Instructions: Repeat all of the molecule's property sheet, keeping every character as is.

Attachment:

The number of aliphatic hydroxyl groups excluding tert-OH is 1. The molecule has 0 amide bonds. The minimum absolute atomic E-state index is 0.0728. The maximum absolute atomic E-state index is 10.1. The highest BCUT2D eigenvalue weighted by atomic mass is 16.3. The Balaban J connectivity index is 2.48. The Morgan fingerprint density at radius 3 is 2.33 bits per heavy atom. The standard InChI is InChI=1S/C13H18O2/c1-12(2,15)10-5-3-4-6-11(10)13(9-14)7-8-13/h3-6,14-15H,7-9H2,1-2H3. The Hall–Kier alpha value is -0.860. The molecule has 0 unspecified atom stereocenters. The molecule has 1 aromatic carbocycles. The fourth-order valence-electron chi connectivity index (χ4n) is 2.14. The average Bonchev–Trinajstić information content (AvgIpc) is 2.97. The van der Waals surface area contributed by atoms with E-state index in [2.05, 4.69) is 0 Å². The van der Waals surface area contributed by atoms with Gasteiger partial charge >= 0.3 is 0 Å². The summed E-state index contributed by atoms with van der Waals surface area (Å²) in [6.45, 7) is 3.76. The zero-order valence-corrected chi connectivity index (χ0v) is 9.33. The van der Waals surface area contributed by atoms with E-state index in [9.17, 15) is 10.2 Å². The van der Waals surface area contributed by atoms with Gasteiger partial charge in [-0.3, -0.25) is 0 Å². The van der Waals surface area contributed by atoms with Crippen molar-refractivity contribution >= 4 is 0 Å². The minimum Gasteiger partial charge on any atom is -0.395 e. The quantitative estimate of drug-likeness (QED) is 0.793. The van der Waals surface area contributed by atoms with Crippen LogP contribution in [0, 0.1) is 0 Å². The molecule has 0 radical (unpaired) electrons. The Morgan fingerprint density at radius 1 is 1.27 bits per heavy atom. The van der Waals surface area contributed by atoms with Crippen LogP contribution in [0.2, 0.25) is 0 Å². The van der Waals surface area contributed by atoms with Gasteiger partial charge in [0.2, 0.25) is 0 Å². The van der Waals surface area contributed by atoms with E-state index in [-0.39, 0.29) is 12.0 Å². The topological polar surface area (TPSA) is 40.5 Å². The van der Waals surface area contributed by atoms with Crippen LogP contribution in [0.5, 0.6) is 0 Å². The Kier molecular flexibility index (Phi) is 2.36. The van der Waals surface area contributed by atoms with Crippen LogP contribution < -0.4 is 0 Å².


The number of aliphatic hydroxyl groups excluding tert-OH is 1. The molecule has 0 amide bonds. The minimum absolute atomic E-state index is 0.0728. The maximum absolute atomic E-state index is 10.1. The highest BCUT2D eigenvalue weighted by atomic mass is 16.3. The Balaban J connectivity index is 2.48. The Morgan fingerprint density at radius 3 is 2.33 bits per heavy atom. The standard InChI is InChI=1S/C13H18O2/c1-12(2,15)10-5-3-4-6-11(10)13(9-14)7-8-13/h3-6,14-15H,7-9H2,1-2H3. The Hall–Kier alpha value is -0.860. The molecule has 0 unspecified atom stereocenters. The molecule has 1 aromatic carbocycles. The fourth-order valence-electron chi connectivity index (χ4n) is 2.14. The average Bonchev–Trinajstić information content (AvgIpc) is 2.97. The van der Waals surface area contributed by atoms with E-state index in [2.05, 4.69) is 0 Å². The van der Waals surface area contributed by atoms with Gasteiger partial charge >= 0.3 is 0 Å². The summed E-state index contributed by atoms with van der Waals surface area (Å²) in [6.45, 7) is 3.76. The zero-order valence-corrected chi connectivity index (χ0v) is 9.33. The van der Waals surface area contributed by atoms with E-state index in [9.17, 15) is 10.2 Å². The van der Waals surface area contributed by atoms with Gasteiger partial charge in [-0.3, -0.25) is 0 Å². The van der Waals surface area contributed by atoms with Crippen molar-refractivity contribution >= 4 is 0 Å². The minimum Gasteiger partial charge on any atom is -0.395 e. The quantitative estimate of drug-likeness (QED) is 0.793. The van der Waals surface area contributed by atoms with Crippen LogP contribution in [0, 0.1) is 0 Å². The molecule has 0 radical (unpaired) electrons. The Morgan fingerprint density at radius 1 is 1.27 bits per heavy atom. The van der Waals surface area contributed by atoms with Crippen LogP contribution in [0.2, 0.25) is 0 Å². The van der Waals surface area contributed by atoms with Gasteiger partial charge in [0.2, 0.25) is 0 Å². The van der Waals surface area contributed by atoms with E-state index in [-0.39, 0.29) is 12.0 Å². The topological polar surface area (TPSA) is 40.5 Å². The van der Waals surface area contributed by atoms with Crippen LogP contribution in [0.5, 0.6) is 0 Å². The Kier molecular flexibility index (Phi) is 2.36. The van der Waals surface area contributed by atoms with Crippen LogP contribution < -0.4 is 0 Å².